But I don’t call Gamification a buzzword to detract from its significance—there’s quite a bit of evidence that game mechanics are extremely effective at increasing engagement. After all, Facebook gaming app developer Zynga counts their users by the hundred millions, and call me cynical, but FarmVille and CityVille are not much more than gateway drugs to a full fledged Facebook addiction. And this makes a lot of thought leaders in education curious if games couldn’t make real learning almost as addictive as milking virtual cows.
And THAT is what Judd Antin, user experience researcher at Facebook, talked with me and the other DML Competition winners about last week. Sure, Gamification CAN work, but WHY does it work? And what questions are important to ask when designing a badge system?
I’ll start with what Judd said he hoped we all took away from his talk, if nothing else, and then list the rest of his key ponts.
- There is nothing inherently motivating about a badge—it’s what the badge means. And this means that motivation and user experience considerations are of the utmost importance when designing a badge program.
- Context is key. Sometimes monetary motivations trump social and psychological rewards, and sometimes not. (Consider Wikipedia’s staggering success compared with Google’s defunct Knol, a crowdsourcing competitor that cut volunteer editors in on ad revenue.)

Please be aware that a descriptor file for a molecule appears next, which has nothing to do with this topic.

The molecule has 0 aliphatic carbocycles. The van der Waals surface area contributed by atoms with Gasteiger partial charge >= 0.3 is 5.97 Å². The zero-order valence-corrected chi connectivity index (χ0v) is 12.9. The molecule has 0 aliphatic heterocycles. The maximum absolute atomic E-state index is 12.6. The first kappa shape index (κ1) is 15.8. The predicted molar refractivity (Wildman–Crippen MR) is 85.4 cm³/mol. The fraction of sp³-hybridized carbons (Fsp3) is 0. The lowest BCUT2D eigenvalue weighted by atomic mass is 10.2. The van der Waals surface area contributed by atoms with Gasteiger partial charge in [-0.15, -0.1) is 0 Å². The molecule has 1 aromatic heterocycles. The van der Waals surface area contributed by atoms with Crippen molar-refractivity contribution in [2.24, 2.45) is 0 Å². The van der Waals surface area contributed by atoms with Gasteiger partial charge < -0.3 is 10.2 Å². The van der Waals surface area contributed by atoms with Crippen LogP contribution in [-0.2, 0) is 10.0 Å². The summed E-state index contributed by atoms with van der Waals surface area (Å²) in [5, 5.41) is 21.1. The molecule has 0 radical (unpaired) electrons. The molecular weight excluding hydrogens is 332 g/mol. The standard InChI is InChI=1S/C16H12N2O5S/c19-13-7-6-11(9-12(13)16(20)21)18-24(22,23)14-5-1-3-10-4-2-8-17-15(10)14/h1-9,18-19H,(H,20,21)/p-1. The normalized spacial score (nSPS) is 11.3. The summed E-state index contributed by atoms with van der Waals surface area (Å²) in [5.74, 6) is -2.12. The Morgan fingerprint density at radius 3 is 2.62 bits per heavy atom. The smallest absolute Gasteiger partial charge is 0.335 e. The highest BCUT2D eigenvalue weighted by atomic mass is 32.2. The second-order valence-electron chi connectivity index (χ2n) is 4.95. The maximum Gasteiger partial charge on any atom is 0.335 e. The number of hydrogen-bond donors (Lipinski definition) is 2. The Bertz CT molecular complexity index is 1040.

- Online identity management is only going to get trickier. Linking a real person to an online profile seems absolutely necessary to me in order for badges to be useful (at least at our current pre-cyberpunk stage of human evolution), but Judd suggested that there’s a case to be made for ”persistant” identities that aren’t necessarily anonymous, but that can’t be traced back to the 3-D living person. And I tend to agree with him when Spotify alerts my Facebook friends that I’ve been listening to Bryan Adams for most of the afternoon. (Sherry Turkle’s book Life on the Screen: Identity in the Age of the Internet was suggested for further clarity on the issue.)
- What happens after a badge is earned? The “what happens next” aspect is a neglected portion of the design process. Will an earned badge advertise effectively to both the badge earner and people not immediately familier with digital badges?
- Gamification has a pretty bad rap. It’s easy for us techie types to get lost in our own dreams for the future of education and forget that the burdon is on us to prove that gamified learning is not a sloppy shortcut around traditional institutionalized learning.
Judd concluded by directing us to his research paper on the Social Psychology of Badges (available for download here) and dubbing himself a “pessimistic optimist” when it comes to creating a vibrant ecosystem of digital badges—which I found more than a little encouraging. After all, what else is a pessimistic optimist but a realist?
Featured image via Judd’s webinar presentation. Hear more from him on his blog.